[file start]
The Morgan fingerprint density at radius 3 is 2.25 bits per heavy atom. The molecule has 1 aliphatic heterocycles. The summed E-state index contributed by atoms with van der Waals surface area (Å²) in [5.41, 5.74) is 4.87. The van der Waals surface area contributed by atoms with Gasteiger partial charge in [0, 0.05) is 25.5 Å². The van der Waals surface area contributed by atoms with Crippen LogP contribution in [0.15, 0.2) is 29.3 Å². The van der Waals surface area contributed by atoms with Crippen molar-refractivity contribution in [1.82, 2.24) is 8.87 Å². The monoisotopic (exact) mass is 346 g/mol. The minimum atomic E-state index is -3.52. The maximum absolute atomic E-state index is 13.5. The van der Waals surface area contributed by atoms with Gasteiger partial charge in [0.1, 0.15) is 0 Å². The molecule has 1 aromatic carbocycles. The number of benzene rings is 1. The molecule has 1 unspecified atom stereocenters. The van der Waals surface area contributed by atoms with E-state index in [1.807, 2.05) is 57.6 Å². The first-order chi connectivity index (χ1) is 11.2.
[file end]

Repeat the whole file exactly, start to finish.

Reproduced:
The Morgan fingerprint density at radius 3 is 2.25 bits per heavy atom. The molecule has 1 aliphatic heterocycles. The summed E-state index contributed by atoms with van der Waals surface area (Å²) in [5.41, 5.74) is 4.87. The van der Waals surface area contributed by atoms with Gasteiger partial charge in [0, 0.05) is 25.5 Å². The van der Waals surface area contributed by atoms with Crippen LogP contribution in [0.15, 0.2) is 29.3 Å². The van der Waals surface area contributed by atoms with Crippen molar-refractivity contribution in [1.82, 2.24) is 8.87 Å². The monoisotopic (exact) mass is 346 g/mol. The minimum atomic E-state index is -3.52. The maximum absolute atomic E-state index is 13.5. The van der Waals surface area contributed by atoms with Gasteiger partial charge in [0.1, 0.15) is 0 Å². The molecule has 1 aromatic carbocycles. The number of benzene rings is 1. The molecule has 1 unspecified atom stereocenters. The van der Waals surface area contributed by atoms with E-state index in [1.807, 2.05) is 57.6 Å². The first-order chi connectivity index (χ1) is 11.2.